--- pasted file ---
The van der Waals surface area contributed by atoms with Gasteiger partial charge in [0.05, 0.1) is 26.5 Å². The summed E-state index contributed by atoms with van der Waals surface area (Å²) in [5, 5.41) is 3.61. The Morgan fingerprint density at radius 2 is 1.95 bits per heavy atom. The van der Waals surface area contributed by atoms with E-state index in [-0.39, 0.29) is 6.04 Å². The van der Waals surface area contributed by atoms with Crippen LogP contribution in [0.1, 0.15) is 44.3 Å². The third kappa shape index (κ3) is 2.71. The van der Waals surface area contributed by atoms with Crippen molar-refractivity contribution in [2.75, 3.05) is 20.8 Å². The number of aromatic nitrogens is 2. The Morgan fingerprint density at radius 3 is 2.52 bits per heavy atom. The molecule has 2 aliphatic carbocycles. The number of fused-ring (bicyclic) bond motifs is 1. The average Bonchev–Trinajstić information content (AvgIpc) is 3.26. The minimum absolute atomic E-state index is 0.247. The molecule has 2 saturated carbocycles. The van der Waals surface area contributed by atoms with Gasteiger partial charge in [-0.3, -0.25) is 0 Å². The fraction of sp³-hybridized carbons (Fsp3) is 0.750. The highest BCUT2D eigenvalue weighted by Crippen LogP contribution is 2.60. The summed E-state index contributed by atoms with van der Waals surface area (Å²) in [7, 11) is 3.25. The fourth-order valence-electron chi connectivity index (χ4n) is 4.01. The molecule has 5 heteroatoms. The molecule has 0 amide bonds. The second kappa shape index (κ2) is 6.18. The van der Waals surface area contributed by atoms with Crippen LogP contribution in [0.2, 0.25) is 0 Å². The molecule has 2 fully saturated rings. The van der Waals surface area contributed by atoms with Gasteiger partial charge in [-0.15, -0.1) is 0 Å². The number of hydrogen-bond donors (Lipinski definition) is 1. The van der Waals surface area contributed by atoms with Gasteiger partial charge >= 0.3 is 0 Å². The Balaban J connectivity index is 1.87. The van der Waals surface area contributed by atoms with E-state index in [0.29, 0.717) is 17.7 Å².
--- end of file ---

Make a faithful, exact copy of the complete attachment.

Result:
The van der Waals surface area contributed by atoms with Gasteiger partial charge in [0.05, 0.1) is 26.5 Å². The summed E-state index contributed by atoms with van der Waals surface area (Å²) in [5, 5.41) is 3.61. The Morgan fingerprint density at radius 2 is 1.95 bits per heavy atom. The van der Waals surface area contributed by atoms with E-state index in [-0.39, 0.29) is 6.04 Å². The van der Waals surface area contributed by atoms with Crippen LogP contribution in [0.1, 0.15) is 44.3 Å². The third kappa shape index (κ3) is 2.71. The van der Waals surface area contributed by atoms with Crippen molar-refractivity contribution in [2.75, 3.05) is 20.8 Å². The number of aromatic nitrogens is 2. The Morgan fingerprint density at radius 3 is 2.52 bits per heavy atom. The molecule has 2 aliphatic carbocycles. The number of fused-ring (bicyclic) bond motifs is 1. The average Bonchev–Trinajstić information content (AvgIpc) is 3.26. The minimum absolute atomic E-state index is 0.247. The molecule has 2 saturated carbocycles. The van der Waals surface area contributed by atoms with Gasteiger partial charge in [-0.3, -0.25) is 0 Å². The fraction of sp³-hybridized carbons (Fsp3) is 0.750. The highest BCUT2D eigenvalue weighted by Crippen LogP contribution is 2.60. The summed E-state index contributed by atoms with van der Waals surface area (Å²) in [7, 11) is 3.25. The fourth-order valence-electron chi connectivity index (χ4n) is 4.01. The molecule has 5 heteroatoms. The molecule has 0 amide bonds. The second kappa shape index (κ2) is 6.18. The van der Waals surface area contributed by atoms with Crippen LogP contribution in [0.2, 0.25) is 0 Å². The molecule has 2 fully saturated rings. The van der Waals surface area contributed by atoms with Gasteiger partial charge in [-0.15, -0.1) is 0 Å². The number of hydrogen-bond donors (Lipinski definition) is 1. The van der Waals surface area contributed by atoms with Gasteiger partial charge >= 0.3 is 0 Å². The Balaban J connectivity index is 1.87. The van der Waals surface area contributed by atoms with E-state index in [0.29, 0.717) is 17.7 Å².